Health experts are concerned about the Indian government’s decision to implement rapid tests – which screen for antigens, or viral proteins – as authorities ramp up coronavirus tests amid surging infections.
India crossed the three-million-case milestone on Sunday, 17 days after it crossed the two-million mark. It is the worst-affected country in Asia, and third behind the United States and Brazil globally.
In June, the world’s second-most populous nation began using cheaper, faster, but less accurate tests to scale up testing – a strategy that the US is now considering.
These rapid tests boosted India’s testing levels nearly five-fold within two months. But government numbers suggest some parts of the country might have become over-reliant on the faster tests, which can miss infections.
Experts warn that safely using them requires frequent retesting, which is not always happening as cases surge faster than labs can scale up since India’s harsh lockdown was relaxed.
So far, authorities have rationed the use of the more precise molecular tests that detect the genetic code of the virus. And on June 14, India decided to bolster these with the faster tests.
Albeit less accurate, these tests are cheap and yield results in minutes. Most do not require a lab for processing or any specialised equipment or trained personnel.
Experts warn that safely using the rapid test requires frequent retesting, which is not always happening [File: Adnan Abidi/Reuters]
The plan was to rapidly increase testing to identify infected people and prevent them from spreading the virus. Samples tested using both tests increased from 5.6 million in mid-June to 26 million two months later, and nearly one-third of all tests conducted daily are now antigen tests, health officials say.
But India’s experience also highlights the inherent pitfalls of relying too heavily on antigen tests at the expense of more accurate tests. The tests may falsely clear many who are infected, contributing to the spread of the virus in hard-hit areas.
Rapid test results can be backstopped with more accurate laboratory tests, but these are slower and more expensive.
Experts also warn that since the two tests vary in accuracy, they need to be interpreted separately to properly assess the spread of infection – something India is not doing.
The US faces a similar need to strike a balance between speed and precision, with overburdened labs struggling to keep pace with the outbreak.
Researchers at Harvard and elsewhere are proposing developing a $1 saliva-based antigen test for all Americans to test themselves daily, something that has not yet been approved by the Food and Drug Administration.
Lack of transparency
Harvard’s Dr Michael Mina says antigen tests do not catch as many patients in the early stages of infection when virus levels are low. But these people are not considered the greatest threat to spreading the disease since it is only after virus levels surge that they become more infectious, and by then they will be identified by antigen tests, he told the Associated Press.
Because a negative antigen test doesn’t guarantee a person is virus-free, people should be retested regularly, Dr Ashish Jha, director of Harvard’s Global Health Institute, told the Associated Press.
“If their symptoms change, you want to think about retesting those people.”
A health worker takes a nasal swab sample to test for COVID-19 in Hyderabad [File: Mahesh Kumar A/AP Photo]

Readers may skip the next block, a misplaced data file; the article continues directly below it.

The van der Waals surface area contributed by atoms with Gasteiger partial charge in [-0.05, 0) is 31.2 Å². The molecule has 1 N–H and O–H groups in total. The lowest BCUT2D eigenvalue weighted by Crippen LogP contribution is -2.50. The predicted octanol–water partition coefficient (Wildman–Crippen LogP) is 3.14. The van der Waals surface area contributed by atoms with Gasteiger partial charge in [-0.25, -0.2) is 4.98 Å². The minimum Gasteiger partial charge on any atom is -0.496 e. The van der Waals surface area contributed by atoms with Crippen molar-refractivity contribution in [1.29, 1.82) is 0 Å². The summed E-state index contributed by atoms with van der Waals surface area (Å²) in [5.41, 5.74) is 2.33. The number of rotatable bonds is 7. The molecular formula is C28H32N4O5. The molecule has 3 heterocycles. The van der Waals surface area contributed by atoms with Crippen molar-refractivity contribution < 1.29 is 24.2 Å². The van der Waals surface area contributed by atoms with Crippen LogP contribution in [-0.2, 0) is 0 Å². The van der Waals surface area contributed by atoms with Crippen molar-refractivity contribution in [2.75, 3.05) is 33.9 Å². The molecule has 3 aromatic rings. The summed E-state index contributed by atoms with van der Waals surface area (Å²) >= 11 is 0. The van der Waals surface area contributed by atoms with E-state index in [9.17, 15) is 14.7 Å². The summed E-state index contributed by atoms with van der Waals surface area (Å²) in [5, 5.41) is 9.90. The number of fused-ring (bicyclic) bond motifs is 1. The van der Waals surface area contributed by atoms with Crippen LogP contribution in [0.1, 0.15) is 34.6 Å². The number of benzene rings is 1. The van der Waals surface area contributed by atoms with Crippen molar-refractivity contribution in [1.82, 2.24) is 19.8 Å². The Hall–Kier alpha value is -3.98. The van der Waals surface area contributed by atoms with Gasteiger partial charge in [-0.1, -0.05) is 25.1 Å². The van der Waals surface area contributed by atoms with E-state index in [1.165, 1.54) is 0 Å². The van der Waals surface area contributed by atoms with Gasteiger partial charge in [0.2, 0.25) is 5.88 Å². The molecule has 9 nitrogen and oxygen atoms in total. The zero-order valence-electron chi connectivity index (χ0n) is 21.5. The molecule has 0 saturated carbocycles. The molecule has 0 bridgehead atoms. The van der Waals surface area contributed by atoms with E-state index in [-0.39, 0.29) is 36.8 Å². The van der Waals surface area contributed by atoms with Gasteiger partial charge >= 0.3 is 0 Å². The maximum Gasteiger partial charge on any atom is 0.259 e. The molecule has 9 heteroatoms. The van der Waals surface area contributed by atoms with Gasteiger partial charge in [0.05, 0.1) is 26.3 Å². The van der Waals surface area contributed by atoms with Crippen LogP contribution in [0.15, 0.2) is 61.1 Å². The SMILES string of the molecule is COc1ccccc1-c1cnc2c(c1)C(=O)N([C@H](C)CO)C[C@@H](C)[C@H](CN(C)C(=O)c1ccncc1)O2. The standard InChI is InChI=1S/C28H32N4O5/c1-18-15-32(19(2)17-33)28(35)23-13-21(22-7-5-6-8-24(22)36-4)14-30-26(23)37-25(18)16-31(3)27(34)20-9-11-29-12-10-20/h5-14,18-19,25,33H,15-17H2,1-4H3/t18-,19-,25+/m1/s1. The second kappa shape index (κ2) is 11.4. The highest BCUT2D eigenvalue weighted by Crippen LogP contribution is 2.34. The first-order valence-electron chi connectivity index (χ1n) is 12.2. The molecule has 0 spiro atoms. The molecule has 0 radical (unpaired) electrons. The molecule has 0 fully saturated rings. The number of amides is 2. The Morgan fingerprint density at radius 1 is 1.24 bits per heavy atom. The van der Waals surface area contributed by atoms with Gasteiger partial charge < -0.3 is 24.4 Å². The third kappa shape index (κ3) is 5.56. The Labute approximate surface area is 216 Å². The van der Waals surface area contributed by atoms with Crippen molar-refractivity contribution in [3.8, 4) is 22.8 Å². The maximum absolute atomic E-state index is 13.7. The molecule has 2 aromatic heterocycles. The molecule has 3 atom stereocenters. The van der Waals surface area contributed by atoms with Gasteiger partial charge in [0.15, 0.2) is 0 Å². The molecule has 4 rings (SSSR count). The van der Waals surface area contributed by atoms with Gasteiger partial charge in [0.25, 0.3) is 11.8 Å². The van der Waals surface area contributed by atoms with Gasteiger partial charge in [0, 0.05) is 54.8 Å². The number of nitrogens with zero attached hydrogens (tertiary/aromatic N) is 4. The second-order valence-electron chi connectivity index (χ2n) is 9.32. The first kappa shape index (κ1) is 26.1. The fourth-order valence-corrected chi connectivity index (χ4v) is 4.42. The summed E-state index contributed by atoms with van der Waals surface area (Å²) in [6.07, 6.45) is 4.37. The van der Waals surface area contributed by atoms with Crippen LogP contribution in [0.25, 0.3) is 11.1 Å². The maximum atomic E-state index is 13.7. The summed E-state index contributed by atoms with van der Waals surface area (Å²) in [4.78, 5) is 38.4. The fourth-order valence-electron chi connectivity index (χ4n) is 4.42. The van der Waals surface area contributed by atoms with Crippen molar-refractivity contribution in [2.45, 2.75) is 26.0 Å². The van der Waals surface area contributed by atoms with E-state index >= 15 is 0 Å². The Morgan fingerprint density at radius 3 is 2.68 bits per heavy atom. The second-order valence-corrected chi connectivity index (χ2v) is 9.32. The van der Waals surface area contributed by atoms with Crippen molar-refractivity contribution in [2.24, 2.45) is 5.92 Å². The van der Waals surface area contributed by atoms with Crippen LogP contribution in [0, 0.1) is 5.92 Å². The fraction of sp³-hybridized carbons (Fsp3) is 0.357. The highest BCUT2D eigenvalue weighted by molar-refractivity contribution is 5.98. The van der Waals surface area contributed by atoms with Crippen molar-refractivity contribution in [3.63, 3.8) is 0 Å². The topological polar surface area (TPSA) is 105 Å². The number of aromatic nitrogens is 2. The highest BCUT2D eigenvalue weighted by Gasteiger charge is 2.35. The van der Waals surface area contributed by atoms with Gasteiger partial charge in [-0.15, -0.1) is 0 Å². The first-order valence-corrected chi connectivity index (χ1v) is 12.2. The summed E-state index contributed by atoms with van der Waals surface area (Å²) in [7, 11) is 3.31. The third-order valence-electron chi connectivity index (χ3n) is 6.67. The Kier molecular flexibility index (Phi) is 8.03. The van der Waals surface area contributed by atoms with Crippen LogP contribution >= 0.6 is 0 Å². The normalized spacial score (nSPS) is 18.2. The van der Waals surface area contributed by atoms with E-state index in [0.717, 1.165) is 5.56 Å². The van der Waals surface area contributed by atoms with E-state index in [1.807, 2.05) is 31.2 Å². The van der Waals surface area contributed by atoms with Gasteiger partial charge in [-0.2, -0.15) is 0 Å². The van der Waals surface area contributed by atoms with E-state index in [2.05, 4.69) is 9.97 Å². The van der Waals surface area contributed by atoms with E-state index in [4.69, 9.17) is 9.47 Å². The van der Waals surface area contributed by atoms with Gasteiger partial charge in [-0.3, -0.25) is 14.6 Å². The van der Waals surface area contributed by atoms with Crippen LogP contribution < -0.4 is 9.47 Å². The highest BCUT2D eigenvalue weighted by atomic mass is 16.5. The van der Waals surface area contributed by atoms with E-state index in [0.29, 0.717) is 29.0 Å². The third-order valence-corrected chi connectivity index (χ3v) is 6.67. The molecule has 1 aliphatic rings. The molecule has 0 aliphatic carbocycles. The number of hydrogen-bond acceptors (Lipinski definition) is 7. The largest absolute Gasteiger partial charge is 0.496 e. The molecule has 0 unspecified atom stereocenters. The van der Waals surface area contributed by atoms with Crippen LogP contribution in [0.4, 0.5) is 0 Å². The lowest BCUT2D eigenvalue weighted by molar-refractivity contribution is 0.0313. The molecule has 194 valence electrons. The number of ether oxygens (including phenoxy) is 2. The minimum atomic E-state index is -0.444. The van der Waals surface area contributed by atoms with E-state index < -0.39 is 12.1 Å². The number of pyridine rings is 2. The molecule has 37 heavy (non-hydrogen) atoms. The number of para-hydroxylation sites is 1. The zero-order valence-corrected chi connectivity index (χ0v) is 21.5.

Indian health officials have asked those who test negative with antigen tests but have symptoms to be retested with the more accurate laboratory tests.
But India has largely been opaque about how many negatives were being retested, and what type of tests were being used.
Delhi state, which includes the Indian capital, New Delhi, and where the High Court is monitoring testing, was among the first to aggressively use free antigen tests to screen patients.
Centres were created in dispensaries, schools and government offices. But only 0.5 percent, or 1,365 of over 260,000 people, who tested negative from June 18 to July 29 were retested, court documents show. Delhi conducted more than 280,000 tests in this period.
“That is abysmally low,” said Dr SP Kalantri, a public health specialist in Maharashtra, India’s worst-hit state, adding that the decline in the use of more precise lab tests by nearly half, from 11,000 tests daily to just 5,400 tests per day, was a worrying trend.
Not a ‘perfect substitute’
Under guidelines set by the World Health Organization (WHO), India should be conducting approximately 140 daily tests per million people in order to safely relax coronavirus restrictions.
Rajesh Bhushan, India’s top health official, has repeatedly pointed to the country’s cumulative total of the two types of test to assert that India is testing more than the WHO standard.
Authorities also use this to calculate the percentage of samples testing positive, which is a key metric for judging testing performance.
But Jha said combined data from the two types of tests cannot be used to conclude that infections in India are going down, since using less accurate tests would automatically drive down the number of positive results.
Experts fear that over-reliance on antigen tests without retesting could impede efforts to contain the virus as it spreads to states with fragile healthcare systems, like Bihar and Uttar Pradesh, with a combined population of more than 300 million.
The two states now conduct more than 100,000 tests daily, the most in India. But only a fraction – 6,100 in Bihar and 30,000 in Uttar Pradesh – use laboratory tests.
Jha said the antigen tests were a way to expand testing for people who do not have access to laboratory tests, but that that did not mean the use of more accurate tests should decrease.
“I want both,” he said. The rapid test “isn’t a perfect substitute.”